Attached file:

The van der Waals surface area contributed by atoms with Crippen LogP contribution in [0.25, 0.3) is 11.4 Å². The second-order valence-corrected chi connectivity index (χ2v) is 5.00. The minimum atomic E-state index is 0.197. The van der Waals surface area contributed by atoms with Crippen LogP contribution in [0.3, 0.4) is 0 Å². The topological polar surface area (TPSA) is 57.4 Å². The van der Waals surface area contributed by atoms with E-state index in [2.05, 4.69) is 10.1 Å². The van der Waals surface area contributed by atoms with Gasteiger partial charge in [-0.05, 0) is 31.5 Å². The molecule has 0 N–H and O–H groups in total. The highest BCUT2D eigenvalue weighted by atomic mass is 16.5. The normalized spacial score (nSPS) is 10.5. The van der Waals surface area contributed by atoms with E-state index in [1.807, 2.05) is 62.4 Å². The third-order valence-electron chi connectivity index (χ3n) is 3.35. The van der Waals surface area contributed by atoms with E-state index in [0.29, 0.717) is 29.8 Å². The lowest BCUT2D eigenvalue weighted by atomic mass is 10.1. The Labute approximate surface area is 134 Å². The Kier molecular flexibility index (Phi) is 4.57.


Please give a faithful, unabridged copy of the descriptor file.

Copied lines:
The van der Waals surface area contributed by atoms with Crippen LogP contribution in [0.25, 0.3) is 11.4 Å². The second-order valence-corrected chi connectivity index (χ2v) is 5.00. The minimum atomic E-state index is 0.197. The van der Waals surface area contributed by atoms with Crippen LogP contribution in [0.3, 0.4) is 0 Å². The topological polar surface area (TPSA) is 57.4 Å². The van der Waals surface area contributed by atoms with E-state index in [2.05, 4.69) is 10.1 Å². The van der Waals surface area contributed by atoms with Gasteiger partial charge in [-0.05, 0) is 31.5 Å². The molecule has 0 N–H and O–H groups in total. The highest BCUT2D eigenvalue weighted by atomic mass is 16.5. The normalized spacial score (nSPS) is 10.5. The van der Waals surface area contributed by atoms with E-state index in [1.807, 2.05) is 62.4 Å². The third-order valence-electron chi connectivity index (χ3n) is 3.35. The van der Waals surface area contributed by atoms with E-state index in [0.29, 0.717) is 29.8 Å². The lowest BCUT2D eigenvalue weighted by atomic mass is 10.1. The Labute approximate surface area is 134 Å². The Kier molecular flexibility index (Phi) is 4.57.